Juries and the King case

You are to be commended for your defense of the jury system in the editorial "Trial by Jury," May 8. It is important to remember that although the jury system sometimes makes mistakes, it is so superior as a system to any alternative that it is well worth the occasional injustice. However, mixed with the editorial's laudable comments is an incomplete analysis of the verdict in the Rodney King case. The author comes too quickly to the conclusion that the composition of the jury was the deciding factor in the case. In fact, at least two other factors may have been much more important in the decision.

First, the prosecution seriously weakened its own case by several avoidable errors. The decision not to call Rodney King to the stand was only the most obvious of these errors.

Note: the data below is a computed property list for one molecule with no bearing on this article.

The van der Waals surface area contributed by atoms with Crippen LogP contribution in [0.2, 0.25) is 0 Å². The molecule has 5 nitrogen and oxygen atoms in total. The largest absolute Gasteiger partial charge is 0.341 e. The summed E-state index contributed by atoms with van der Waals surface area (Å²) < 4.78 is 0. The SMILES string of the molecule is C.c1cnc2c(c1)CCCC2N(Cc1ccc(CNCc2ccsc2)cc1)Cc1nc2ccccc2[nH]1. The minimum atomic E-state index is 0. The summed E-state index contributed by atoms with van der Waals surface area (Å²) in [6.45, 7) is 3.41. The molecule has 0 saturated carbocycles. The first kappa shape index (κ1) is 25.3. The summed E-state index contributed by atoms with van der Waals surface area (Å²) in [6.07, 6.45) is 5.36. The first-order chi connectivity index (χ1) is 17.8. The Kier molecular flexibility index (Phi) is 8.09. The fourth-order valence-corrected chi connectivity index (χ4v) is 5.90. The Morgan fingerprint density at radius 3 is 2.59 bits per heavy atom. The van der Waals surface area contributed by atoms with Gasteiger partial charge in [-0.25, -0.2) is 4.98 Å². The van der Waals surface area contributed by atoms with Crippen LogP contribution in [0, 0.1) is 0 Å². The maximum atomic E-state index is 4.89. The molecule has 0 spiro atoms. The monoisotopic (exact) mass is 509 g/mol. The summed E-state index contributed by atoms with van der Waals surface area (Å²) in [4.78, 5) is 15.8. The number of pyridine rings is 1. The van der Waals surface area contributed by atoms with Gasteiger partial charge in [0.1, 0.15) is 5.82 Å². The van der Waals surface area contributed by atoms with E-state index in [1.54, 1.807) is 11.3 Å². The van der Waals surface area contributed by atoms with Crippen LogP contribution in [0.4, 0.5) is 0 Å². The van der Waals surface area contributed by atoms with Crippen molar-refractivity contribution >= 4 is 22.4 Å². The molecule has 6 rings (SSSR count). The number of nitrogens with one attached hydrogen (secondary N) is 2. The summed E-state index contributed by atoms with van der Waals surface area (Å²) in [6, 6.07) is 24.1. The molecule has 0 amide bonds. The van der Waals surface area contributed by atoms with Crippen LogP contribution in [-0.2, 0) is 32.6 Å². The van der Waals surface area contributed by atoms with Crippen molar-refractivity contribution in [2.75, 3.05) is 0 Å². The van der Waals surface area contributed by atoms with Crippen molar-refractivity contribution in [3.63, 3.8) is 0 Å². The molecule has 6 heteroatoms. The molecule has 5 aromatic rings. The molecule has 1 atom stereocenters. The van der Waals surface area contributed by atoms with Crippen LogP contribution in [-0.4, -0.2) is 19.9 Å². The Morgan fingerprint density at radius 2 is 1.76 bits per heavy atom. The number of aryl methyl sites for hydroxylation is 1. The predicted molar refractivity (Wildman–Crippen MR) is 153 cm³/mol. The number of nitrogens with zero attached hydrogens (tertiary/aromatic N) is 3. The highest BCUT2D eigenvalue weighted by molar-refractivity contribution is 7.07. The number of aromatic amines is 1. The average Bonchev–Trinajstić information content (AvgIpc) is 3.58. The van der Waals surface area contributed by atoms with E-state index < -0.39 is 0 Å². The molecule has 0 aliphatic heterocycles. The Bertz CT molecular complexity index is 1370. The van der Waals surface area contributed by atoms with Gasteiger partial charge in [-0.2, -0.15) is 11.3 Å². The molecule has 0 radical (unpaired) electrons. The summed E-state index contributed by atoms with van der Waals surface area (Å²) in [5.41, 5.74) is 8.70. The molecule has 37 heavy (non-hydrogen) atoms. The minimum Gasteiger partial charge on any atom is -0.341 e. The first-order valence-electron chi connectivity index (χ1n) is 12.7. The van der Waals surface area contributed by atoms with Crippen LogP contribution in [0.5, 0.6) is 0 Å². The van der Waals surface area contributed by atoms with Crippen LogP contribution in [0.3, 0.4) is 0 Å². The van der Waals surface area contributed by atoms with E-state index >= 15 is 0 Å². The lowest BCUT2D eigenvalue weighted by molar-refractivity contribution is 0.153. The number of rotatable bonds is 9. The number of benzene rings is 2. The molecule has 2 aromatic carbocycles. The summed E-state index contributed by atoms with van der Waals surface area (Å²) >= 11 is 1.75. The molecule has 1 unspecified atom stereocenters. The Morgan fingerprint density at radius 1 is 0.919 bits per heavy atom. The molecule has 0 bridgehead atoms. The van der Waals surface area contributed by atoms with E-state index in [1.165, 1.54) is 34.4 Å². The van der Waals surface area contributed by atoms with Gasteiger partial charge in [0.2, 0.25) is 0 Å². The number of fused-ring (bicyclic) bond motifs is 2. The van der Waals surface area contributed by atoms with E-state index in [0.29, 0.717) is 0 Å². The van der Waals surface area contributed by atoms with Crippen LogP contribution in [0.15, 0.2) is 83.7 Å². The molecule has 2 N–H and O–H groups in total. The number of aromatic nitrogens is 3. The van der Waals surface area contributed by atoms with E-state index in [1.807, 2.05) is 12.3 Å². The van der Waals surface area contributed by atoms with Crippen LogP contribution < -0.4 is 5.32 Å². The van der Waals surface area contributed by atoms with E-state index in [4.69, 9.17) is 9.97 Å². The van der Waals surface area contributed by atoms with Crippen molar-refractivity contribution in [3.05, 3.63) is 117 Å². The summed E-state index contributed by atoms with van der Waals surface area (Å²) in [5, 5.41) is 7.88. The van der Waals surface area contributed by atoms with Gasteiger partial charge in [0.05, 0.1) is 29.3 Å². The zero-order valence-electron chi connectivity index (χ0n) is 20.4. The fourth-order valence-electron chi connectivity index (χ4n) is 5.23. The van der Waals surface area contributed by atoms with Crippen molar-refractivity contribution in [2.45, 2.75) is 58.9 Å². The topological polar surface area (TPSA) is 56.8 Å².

Second, the testimony of "expert witnesses" was undoubtedly a major factor in the verdict. The fact that the defense was able to call "experts" to testify that, yes, brutally assaulting a suspect was a reasonable use of force clearly helped the defense raise the "reasonable doubt" that led to the acquittal of the officers.

Rather than merely tarring the jury, a good commentary on the King case would have raised all of these issues. Mark Wylie, Los Angeles

Letters are welcome. Only a selection can be published, subject to condensation, and none acknowledged. Please address them to "Readers Write," One Norway St., Boston, MA 02115.

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